Adult ADHD Symptoms and ADHD Treatment During Pregnancy
From Childhood to Adulthood
Most parents can identify a child with ADD or ADHD, and if one of their children has the disorder, they are familiar with the heartbreak that comes along with it - especially the misunderstanding that accompanies the problem. Attention Deficit and Hyperactivity Disorder, defined, is the condition characterized by the inability to stay focused, inattention, hyperactivity and impulsiveness. For about 60% of children with ADHD, these symptoms will follow them into adulthood. The US ADHD statistics indicate that about 8 million adults currently suffer with the effects of adult ADHD, but very few are identified or receive ADHD treatment. Statistically, ADHD affects males during childhood more frequently than females, but the ratio evens out in adulthood.
Symptoms of ADHD
ADHD symptoms in adults include difficulty following directions or remembering information, trouble concentrating, organizing tasks or completing work within a specific time frame. Without proper treatment and ADHD medications, these people develop associated behavioral, emotional, social, vocational and academic problems. Low self-esteem, anxiety, anger issues, impulsiveness, substance abuse and addictions, procrastination, chronic boredom and depression are some of the signs of adult ADHD.
The exact cause of ADHD is not known, but what is known is that ADHD causes have a strong genetic component in some cases, that is affected by the levels of neurotransmitters which seem to be different in people with ADHD. Even though there is no genetic link to ADHD in other cases, the disorder is often diagnosed in children whose mothers smoked or drank alcohol during pregnancy or whose mothers had a difficult pregnancy. Additionally, low birth weight may increase the risk of ADHD and children who sustain head injuries or are exposed to environmental toxins have higher risks of being ADHD. A pregnant woman risks having her baby affected by medications and substances if she takes them during pregnancy.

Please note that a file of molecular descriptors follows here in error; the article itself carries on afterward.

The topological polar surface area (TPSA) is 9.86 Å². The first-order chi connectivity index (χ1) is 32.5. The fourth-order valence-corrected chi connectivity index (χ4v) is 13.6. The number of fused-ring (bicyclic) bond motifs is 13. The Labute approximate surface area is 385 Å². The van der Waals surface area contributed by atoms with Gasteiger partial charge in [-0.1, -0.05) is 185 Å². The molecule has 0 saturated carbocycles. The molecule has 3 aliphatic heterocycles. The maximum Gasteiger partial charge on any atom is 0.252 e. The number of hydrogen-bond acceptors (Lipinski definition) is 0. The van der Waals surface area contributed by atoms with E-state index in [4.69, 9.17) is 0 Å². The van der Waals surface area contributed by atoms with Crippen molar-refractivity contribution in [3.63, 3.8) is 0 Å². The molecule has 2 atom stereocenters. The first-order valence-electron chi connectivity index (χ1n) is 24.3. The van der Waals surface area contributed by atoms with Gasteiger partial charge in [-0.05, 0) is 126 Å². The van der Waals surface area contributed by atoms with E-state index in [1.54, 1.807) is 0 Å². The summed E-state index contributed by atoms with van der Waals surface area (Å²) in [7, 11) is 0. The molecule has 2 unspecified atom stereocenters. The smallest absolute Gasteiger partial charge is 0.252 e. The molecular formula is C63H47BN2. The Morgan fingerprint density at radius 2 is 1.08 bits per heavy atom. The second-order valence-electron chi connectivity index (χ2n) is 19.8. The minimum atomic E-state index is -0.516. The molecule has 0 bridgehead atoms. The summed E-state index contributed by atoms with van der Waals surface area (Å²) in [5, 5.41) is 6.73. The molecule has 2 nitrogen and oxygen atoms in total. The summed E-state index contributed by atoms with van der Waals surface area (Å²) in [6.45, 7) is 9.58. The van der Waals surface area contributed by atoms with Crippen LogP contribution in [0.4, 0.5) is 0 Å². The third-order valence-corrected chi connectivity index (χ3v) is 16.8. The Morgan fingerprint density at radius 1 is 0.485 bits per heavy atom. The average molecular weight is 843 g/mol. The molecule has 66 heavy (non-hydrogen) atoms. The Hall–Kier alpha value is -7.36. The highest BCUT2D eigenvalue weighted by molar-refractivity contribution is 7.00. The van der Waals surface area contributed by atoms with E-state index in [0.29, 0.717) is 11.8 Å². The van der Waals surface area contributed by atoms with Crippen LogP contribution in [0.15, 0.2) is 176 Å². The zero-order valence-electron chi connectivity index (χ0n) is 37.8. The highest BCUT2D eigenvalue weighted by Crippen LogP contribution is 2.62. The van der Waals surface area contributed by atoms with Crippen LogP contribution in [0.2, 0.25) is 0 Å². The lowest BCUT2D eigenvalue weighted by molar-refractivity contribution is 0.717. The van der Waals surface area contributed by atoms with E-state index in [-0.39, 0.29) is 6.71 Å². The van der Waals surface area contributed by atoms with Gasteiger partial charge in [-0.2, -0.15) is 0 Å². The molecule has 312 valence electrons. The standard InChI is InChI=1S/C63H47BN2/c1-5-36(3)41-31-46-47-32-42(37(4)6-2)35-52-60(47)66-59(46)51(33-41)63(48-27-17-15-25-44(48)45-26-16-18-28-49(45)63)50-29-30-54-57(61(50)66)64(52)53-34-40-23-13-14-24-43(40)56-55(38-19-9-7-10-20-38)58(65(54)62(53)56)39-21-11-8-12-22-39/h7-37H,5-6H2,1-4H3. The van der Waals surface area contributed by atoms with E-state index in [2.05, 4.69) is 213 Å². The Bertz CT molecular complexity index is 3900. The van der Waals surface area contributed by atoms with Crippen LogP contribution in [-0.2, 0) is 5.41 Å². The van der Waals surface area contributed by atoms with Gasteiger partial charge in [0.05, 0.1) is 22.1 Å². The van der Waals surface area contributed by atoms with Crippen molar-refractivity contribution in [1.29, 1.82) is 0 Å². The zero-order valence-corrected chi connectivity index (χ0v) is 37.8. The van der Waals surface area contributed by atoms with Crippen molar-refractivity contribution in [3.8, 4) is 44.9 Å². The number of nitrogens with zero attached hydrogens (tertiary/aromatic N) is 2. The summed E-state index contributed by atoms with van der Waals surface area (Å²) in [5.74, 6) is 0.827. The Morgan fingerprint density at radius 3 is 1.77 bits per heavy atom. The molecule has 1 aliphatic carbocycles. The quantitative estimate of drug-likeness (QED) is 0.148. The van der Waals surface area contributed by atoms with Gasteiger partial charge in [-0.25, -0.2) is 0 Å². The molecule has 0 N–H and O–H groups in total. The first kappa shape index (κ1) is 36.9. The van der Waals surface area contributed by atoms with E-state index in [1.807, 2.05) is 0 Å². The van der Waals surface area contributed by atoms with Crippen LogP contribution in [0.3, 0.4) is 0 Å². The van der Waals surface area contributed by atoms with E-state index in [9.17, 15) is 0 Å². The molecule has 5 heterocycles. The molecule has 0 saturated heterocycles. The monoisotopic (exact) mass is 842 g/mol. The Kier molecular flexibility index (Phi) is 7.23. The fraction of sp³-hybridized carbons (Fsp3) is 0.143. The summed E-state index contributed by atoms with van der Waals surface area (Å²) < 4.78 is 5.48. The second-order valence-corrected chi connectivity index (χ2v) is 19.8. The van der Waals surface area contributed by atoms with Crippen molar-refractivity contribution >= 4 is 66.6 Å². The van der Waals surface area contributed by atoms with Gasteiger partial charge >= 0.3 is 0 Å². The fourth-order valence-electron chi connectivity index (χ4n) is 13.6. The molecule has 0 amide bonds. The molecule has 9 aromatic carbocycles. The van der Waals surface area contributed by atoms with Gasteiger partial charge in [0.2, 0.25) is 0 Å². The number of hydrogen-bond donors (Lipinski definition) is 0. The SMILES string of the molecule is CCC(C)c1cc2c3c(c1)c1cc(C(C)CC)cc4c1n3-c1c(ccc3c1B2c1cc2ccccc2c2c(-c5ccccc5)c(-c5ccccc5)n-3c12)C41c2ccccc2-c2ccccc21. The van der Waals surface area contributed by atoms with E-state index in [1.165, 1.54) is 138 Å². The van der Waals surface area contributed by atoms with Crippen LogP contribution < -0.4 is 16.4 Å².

Today there are tests that can help diagnose this disorder, although there is not one specific test assigned to ADHD. The most important information source is talking with the person and the family members. Through these discussions the doctor can determine if there were signs and symptoms of ADHD in the person during childhood. Usually this, along with a medical examination, hearing test and blood workup is enough for the doctor to make a diagnosis. Additional documentation such as school records and developmental history are valuable indicators of ADHD in childhood which will affect an adult.
Medication, ADHD and Pregnancy
Medications used to treat ADHD in adults are often the same as used in children. However, most of them are stimulants and often adults suffering with ADHD are substance abusers of one sort or another. Since there are inherent problems with attention and memory, and since an adult has to self-medicate, using a stimulant is not always the best way to handle the disorder. Additionally, the impact on a pregnant woman either staying on or going off the medication needs to be discussed, hopefully before she becomes pregnant. Since there are times when pregnancy isn't planned, the woman may be on medications when she conceives. Little is known about the impact of ADHD medication on unborn babies, but an obstetrician will be able to advise about the impact of certain medications.
There are other ways of treating ADHD in adults outside of medications. Individual cognitive and behavioral therapy can be used to help self-esteem increase and relaxation techniques and stress management will help reduce anxiety and stress. Behavioral coaching to teach organization at home and at work and job coaching for work relationships are beneficial as well. An adult who is diagnosed is often willing to do whatever is necessary to bring the condition into order, helping herself and those around her to live more stress free.